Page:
Friday, May 17, 2013

The Egg Salad Recipe

The McGuffin is a common element of story telling and you really owe it to your audience to put some thought into it.

In every Hitchcock movie there would be some "thang" that the good guys had and the bad guys wanted, or vice-versa. And I'm not just talking about Hitchcock.

If it is a spy story, it could be a roll of microfilm of the plans to the top-secret Bruce-Partington submarine. If it is a detective story, it could be the key piece of evidence--perhaps a notebook--that would prove the bad guy's guilt. If it is a comedy, it could be  Gussie Fink-Nottle's book wherein he lampoons serious adults.

Exactly what it is is not important, merely that it is sought after and contended for by opposing forces in the story. Stories work better with conflict and the McGuffin provides an easy source of conflict.

If you write a story with a McGuffin in it, I suggest you think back to as many stories as you can remember, identifying the McGuffin in each. Then make sure you come up with a McGuffin that is somethng different. This is tricky because other stories have used the obvious ones--including egg salad.

If you are really stumped, consider changing your story into something wildly different with a wildly different McGuffin--like a bee hive. As a writing exercise, why not use a random noun generator and imagine a story with the noun as its McGuffin.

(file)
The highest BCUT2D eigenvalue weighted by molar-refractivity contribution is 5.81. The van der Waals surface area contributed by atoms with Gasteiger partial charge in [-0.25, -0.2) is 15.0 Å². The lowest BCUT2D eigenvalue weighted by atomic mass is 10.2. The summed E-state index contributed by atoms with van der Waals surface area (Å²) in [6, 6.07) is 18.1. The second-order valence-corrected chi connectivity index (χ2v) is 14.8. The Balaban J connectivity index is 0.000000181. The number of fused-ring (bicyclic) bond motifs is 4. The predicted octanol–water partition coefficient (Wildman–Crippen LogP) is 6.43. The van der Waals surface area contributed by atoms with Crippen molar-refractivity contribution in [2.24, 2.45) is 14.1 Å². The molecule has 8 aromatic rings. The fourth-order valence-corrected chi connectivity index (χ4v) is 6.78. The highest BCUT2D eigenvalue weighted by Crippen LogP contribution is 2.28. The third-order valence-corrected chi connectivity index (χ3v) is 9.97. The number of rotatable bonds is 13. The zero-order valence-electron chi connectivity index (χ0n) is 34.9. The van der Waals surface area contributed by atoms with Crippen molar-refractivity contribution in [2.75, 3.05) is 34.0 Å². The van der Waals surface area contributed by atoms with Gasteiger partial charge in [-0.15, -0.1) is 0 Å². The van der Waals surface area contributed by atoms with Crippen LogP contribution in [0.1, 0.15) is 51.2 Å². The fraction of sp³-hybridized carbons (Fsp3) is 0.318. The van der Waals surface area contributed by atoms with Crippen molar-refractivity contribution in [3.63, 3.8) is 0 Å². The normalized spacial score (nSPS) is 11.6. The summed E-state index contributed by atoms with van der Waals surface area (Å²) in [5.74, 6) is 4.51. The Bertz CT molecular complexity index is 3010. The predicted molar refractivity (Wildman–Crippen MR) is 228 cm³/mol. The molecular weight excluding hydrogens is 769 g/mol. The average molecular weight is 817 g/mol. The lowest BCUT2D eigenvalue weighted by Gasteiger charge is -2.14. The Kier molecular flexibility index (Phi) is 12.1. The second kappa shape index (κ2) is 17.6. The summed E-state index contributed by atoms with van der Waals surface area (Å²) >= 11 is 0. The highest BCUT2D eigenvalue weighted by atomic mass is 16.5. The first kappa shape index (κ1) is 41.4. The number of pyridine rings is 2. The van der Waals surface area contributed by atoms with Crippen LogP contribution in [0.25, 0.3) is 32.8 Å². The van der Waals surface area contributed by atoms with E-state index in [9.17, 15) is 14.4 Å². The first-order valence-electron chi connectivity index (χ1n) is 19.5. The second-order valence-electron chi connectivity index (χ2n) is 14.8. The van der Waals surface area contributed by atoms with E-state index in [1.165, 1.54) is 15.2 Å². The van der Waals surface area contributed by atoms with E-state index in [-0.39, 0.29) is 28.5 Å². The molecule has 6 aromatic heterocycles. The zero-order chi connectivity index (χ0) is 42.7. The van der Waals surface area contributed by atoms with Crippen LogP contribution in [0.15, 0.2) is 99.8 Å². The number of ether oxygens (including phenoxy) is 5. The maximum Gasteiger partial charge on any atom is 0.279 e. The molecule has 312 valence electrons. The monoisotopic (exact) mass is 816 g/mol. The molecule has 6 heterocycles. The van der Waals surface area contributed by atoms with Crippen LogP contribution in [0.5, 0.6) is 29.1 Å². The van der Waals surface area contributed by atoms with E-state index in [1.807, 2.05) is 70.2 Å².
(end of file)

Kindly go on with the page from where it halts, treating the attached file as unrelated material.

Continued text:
I just got "banjo."

A man is found murdered, garroted with a thin steel wire. Upon forensic analysis, it is a banjo string. The detective learns a Dixie-Land band was touring the area, but is evading him because of some lesser criminality. Detective tracks down a banjo with one new string that is owned by famous musician Redford Herring. His rival has a banjo with three new strings and the detective realizes the rival has swapped one old strings with Red's banjo...

Go ahead and try a few yourself.


  1. I got wrinkle. I had a great little sci fi mad scientist murder mystery going, then I realized it was just Flowers for Algernon, plus a murder.

    1. I loved the movie Lawnmower Man until I realized it was just cyber-flowers for Algernon. I think you're allowed to pick up the Flowers motif to some extent, provided you make original characters who'll make the story your own. There are only a finite number of plots available to the writer, but there are an infinity of characters you can put into your stories.


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